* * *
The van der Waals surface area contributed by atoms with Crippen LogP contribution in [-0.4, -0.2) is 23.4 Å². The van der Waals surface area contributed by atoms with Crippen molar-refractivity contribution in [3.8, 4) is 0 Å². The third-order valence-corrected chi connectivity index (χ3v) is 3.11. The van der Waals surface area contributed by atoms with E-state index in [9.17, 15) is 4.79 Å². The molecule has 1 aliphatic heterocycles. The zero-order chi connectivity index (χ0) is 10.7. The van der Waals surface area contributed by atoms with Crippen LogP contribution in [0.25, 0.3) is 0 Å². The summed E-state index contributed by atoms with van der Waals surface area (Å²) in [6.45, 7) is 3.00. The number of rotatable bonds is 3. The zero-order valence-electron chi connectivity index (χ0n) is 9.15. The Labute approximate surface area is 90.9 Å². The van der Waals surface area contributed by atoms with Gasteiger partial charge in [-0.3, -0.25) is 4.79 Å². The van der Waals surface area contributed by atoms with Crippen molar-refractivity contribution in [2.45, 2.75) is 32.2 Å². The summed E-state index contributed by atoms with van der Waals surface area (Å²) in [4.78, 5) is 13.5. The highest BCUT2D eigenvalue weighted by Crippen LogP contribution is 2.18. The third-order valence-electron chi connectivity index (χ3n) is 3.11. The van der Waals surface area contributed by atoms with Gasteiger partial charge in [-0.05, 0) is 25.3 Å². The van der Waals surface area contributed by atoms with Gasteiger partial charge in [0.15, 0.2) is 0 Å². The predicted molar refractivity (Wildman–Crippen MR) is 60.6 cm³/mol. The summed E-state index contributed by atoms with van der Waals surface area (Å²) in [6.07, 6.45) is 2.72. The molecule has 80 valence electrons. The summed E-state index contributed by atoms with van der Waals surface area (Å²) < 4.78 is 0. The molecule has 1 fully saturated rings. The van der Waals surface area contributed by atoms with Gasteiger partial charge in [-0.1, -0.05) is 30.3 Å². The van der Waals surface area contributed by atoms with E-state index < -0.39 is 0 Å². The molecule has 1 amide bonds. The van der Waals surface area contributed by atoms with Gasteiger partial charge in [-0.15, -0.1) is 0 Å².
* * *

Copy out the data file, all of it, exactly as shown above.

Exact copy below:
The van der Waals surface area contributed by atoms with Crippen LogP contribution in [-0.4, -0.2) is 23.4 Å². The van der Waals surface area contributed by atoms with Crippen molar-refractivity contribution in [3.8, 4) is 0 Å². The third-order valence-corrected chi connectivity index (χ3v) is 3.11. The van der Waals surface area contributed by atoms with E-state index in [9.17, 15) is 4.79 Å². The molecule has 1 aliphatic heterocycles. The zero-order chi connectivity index (χ0) is 10.7. The van der Waals surface area contributed by atoms with Crippen LogP contribution in [0.25, 0.3) is 0 Å². The summed E-state index contributed by atoms with van der Waals surface area (Å²) in [6.45, 7) is 3.00. The number of rotatable bonds is 3. The zero-order valence-electron chi connectivity index (χ0n) is 9.15. The Labute approximate surface area is 90.9 Å². The van der Waals surface area contributed by atoms with Gasteiger partial charge in [-0.3, -0.25) is 4.79 Å². The van der Waals surface area contributed by atoms with Crippen molar-refractivity contribution in [2.45, 2.75) is 32.2 Å². The summed E-state index contributed by atoms with van der Waals surface area (Å²) in [4.78, 5) is 13.5. The highest BCUT2D eigenvalue weighted by Crippen LogP contribution is 2.18. The third-order valence-electron chi connectivity index (χ3n) is 3.11. The van der Waals surface area contributed by atoms with Gasteiger partial charge in [-0.05, 0) is 25.3 Å². The van der Waals surface area contributed by atoms with Gasteiger partial charge in [0.15, 0.2) is 0 Å². The predicted molar refractivity (Wildman–Crippen MR) is 60.6 cm³/mol. The summed E-state index contributed by atoms with van der Waals surface area (Å²) in [6.07, 6.45) is 2.72. The molecule has 80 valence electrons. The summed E-state index contributed by atoms with van der Waals surface area (Å²) < 4.78 is 0. The molecule has 1 fully saturated rings. The van der Waals surface area contributed by atoms with Gasteiger partial charge in [-0.1, -0.05) is 30.3 Å². The van der Waals surface area contributed by atoms with E-state index < -0.39 is 0 Å². The molecule has 1 amide bonds. The van der Waals surface area contributed by atoms with Gasteiger partial charge in [-0.15, -0.1) is 0 Å².